What can we learn from the recent tragic events unfolding in Rennes, France as a result of a clinical trial involving an assessment of the safety of a novel molecule and the subsequent death of a healthy male individual, one of a cohort of 128 people participating voluntarily in the trial?
On January 15th, a statement by Madame Touraine, the French Minister of Health, formally denied that cannabis was involved. The initial reports in the UK press and elsewhere had referred to the possible involvement of cannabis thus allowing the more imaginative journalists to launch diatribes about the dangers of marijuana being used for medical purposes. What are the facts of this incident and in particular what is the French media reporting on the trial? In the light of the reported death, the relevant French authorities have initiated an official investigation into the circumstances surrounding the trials.
Some basic background facts: a Portuguese pharmaceutical company, Bial-Portela SA, based in Porto, contracted Biotrials, a private French organisation [officially approved by the state] based in Rennes offering services to the international pharmaceutical industry, to carry out Phase 1 trials in humans on a new compound synthesised in Bial’s laboratories. A Phase 1 drug trial is the first time an experimental drug is given to humans after a series of exhaustive laboratory and animal studies. Phase 1 trials are conducted in healthy volunteers who do not have the medical condition in question. It is believed that the compound had been granted a US patent in June 2015 with 41 medical conditions being cited. The compound, code-named BIA 10-2474 and administered orally, is apparently based on a urea salt and was intended to treat mood and motor disorders associated with neurodegenerative disorders and anxiety. It is a member of a class of organic compounds known as fatty acid amide hydrolase (FAAH) inhibitors.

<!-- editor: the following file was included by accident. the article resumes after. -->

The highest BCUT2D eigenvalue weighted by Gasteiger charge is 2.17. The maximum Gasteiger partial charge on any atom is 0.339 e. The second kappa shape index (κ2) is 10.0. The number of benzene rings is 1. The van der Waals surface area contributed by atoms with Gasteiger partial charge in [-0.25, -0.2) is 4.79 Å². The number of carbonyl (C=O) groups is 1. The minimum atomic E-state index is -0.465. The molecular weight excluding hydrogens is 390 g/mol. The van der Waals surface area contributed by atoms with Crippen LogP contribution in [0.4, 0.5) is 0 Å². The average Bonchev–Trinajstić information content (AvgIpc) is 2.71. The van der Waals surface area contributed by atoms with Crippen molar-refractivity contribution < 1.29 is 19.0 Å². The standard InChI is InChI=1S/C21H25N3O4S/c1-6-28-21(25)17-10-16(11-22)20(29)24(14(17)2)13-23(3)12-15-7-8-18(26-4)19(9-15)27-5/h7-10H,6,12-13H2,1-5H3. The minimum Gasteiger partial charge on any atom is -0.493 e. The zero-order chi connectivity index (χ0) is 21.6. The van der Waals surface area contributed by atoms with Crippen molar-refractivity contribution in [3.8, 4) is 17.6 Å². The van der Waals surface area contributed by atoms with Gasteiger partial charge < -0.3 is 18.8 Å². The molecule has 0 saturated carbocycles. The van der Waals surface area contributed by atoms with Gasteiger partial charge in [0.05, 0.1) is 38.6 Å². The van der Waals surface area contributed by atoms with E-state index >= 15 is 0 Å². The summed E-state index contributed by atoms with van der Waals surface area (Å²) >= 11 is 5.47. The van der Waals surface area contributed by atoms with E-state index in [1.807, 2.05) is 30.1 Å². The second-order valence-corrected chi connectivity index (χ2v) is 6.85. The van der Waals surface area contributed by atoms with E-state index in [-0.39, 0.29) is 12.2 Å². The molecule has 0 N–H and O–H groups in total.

Why the interest in the FAAH mechanism?
The human body makes several fatty acid amides including anandamide, a natural stimulator of the cannabinoid receptors upon which chemicals in cannabis can act. Anandamide is referred to as being endogenous, described as an endocannabinoid and is responsible for controlling pain. The underlying thought is that a drug inhibiting FAAH will permit anandamide to act on cannabinoid receptors in a manner such that any potential psychoactive effects of cannabis would not accompany the inhibitive effect. A brief word on cannabinoids of which there are three types: one group of vegetable origin and found in cannabis plants; another prepared synthetically from chemical entities; the final one is made internally by the body and is thus endogenous. In this specific case it is the last group that is of interest. Some of the UK press reports failed to understand this basic point and immediately talked of cannabis being involved. They were wrong!
Such is the medical interest in this basic inhibition process that several pharmaceutical companies have been developing their own FAAH inhibitors. According to “Forbes” these include Janssen/Johnson & Johnson’s JNJ-42165279 for social anxiety disorder, Merck’s MK-4409, and Pfizer’s PF-04457845 both aimed at osteoarthritis pain, insomnia, Tourette syndrome as well as treatment of the symptoms of cannabis withdrawal, and finally Vernalis’ V158866. The diversity of envisaged medical effects reflects the wide range of actions that endocannabinoids appear to have in animal research models. To date none of these potential drugs has been associated with any type of brain injury in human research volunteers taking part in other Phase 1 trials.